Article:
STEREOGUM: You actually made the record with Phil Ek, right? How did you get hooked up with him?
STONESTREET: We’ve had a lot of conversations about different producers we wanted to work with, and Phil was always up there on the list. From a lot of different projects he’s worked on in the Northwest. We kept putting feelers out, and we had a friend named Matt who was working with us, and he had been friends with Phil for 15 years or something and reached out and sent him some demos. And Phil heard it and reached out pretty quickly and found out that we had mutual friends and he liked our music and wanted to meet. We had dinner with him and ended up doing some pre-production and making the record in a six-month window. We were in the process of trying to find someone to help us make it, and it ended up working out pretty quickly, where Phil heard our stuff and reached out and said he wanted to do it and we were like, “Yeah let’s do it.”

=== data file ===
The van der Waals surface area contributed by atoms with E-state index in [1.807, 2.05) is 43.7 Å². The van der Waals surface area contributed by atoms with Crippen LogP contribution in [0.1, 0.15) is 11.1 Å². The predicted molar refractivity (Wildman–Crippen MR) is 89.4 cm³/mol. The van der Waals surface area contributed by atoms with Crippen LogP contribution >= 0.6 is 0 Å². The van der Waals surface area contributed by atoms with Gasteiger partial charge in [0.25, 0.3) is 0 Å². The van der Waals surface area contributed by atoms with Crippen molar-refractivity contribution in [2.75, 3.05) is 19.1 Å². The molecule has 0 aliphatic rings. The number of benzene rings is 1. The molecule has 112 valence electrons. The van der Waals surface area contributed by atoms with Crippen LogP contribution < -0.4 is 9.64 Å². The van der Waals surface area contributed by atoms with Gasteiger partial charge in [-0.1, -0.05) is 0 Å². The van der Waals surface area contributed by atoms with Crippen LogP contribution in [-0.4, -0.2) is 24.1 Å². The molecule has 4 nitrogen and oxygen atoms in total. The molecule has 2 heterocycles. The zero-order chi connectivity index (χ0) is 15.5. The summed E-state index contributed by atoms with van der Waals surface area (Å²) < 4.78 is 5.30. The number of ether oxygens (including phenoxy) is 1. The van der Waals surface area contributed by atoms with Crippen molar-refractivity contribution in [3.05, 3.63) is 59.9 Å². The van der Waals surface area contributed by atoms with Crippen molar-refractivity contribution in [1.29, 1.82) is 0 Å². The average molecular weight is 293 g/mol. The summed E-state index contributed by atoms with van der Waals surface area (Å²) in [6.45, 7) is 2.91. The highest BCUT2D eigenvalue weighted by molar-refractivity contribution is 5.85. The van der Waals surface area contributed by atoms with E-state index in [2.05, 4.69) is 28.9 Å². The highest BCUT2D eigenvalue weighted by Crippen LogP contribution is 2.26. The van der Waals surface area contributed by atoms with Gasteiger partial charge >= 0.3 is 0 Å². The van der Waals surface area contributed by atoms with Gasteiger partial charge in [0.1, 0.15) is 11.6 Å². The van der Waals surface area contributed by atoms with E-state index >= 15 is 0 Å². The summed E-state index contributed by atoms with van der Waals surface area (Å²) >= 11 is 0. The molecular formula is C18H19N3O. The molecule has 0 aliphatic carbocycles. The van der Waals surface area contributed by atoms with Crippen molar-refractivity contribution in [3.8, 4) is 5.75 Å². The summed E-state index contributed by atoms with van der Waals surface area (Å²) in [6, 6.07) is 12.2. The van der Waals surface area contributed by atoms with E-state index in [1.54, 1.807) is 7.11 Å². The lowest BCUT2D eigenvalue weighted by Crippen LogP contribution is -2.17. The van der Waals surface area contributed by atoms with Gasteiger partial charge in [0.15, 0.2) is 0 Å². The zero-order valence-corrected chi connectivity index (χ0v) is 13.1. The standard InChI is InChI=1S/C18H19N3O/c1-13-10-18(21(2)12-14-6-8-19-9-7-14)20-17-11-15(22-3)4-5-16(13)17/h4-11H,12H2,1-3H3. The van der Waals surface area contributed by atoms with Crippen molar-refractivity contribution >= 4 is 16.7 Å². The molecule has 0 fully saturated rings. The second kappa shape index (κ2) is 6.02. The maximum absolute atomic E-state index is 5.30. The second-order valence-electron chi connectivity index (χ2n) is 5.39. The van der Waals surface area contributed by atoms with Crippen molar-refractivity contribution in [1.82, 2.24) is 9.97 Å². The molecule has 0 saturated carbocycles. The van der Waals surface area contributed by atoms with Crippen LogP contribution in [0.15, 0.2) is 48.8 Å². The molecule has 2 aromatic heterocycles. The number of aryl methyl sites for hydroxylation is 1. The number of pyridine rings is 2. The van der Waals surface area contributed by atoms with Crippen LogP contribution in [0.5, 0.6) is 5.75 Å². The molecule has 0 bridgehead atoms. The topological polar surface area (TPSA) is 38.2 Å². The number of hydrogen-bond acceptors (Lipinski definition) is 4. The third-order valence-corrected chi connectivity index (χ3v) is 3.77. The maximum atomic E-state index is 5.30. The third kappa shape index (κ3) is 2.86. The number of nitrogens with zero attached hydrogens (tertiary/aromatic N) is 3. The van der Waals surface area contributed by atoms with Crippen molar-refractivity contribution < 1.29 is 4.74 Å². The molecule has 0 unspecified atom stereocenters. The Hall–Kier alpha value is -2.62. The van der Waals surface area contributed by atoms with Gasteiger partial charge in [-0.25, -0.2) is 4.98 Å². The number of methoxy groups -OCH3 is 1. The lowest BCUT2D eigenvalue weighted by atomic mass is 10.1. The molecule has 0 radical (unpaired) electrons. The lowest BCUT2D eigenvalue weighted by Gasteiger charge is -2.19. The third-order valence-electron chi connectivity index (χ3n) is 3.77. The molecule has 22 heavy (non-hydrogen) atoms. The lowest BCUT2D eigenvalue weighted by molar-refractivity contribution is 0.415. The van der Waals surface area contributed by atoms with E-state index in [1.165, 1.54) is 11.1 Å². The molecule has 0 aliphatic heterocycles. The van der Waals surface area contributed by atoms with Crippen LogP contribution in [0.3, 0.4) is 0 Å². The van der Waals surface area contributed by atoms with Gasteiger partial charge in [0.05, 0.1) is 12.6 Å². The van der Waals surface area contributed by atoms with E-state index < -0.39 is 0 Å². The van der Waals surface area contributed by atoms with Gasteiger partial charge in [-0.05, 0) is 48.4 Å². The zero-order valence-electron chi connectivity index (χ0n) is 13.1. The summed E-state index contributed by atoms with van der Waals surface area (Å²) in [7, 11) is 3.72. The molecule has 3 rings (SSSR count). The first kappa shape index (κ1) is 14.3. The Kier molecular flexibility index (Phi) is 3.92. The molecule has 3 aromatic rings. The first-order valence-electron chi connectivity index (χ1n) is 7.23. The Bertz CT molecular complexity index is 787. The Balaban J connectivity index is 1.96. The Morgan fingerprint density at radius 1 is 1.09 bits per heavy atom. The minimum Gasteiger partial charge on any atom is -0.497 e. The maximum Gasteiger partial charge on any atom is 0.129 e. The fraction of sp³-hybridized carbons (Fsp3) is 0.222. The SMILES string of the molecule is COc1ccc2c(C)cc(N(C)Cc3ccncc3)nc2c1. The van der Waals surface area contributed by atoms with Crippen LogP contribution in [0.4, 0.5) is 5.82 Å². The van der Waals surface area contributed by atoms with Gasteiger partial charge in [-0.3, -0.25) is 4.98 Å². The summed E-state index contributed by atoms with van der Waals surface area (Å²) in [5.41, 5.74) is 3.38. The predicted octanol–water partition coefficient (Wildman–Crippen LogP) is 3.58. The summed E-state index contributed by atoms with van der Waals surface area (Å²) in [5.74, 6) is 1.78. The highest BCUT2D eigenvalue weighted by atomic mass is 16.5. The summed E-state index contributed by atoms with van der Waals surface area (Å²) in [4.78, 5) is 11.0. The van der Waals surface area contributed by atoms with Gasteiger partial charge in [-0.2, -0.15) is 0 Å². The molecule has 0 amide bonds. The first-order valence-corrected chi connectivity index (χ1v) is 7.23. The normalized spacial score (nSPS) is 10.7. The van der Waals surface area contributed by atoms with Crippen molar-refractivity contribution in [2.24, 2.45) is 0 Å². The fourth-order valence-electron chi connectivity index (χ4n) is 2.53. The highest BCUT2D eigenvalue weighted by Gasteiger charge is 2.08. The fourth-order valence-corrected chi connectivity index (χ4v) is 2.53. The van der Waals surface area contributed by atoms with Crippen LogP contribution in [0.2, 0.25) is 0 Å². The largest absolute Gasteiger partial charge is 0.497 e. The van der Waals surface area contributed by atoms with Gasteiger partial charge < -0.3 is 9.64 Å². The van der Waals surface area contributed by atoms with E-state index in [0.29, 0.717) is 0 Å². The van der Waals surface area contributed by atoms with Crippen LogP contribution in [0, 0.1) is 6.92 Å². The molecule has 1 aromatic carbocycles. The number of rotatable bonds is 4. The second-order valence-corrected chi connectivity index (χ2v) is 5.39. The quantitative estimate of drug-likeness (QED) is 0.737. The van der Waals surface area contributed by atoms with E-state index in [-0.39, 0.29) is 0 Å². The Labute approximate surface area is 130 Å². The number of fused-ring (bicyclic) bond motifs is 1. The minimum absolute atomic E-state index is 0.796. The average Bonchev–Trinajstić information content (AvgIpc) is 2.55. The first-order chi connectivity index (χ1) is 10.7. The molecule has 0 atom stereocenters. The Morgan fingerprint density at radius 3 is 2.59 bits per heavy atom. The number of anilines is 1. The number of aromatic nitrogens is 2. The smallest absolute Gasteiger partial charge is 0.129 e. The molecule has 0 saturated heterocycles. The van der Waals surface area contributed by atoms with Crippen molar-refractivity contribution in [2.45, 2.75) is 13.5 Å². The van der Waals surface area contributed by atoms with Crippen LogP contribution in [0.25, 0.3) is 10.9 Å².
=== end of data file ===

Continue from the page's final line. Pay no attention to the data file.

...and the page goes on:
STEREOGUM: What was working with him like in the studio?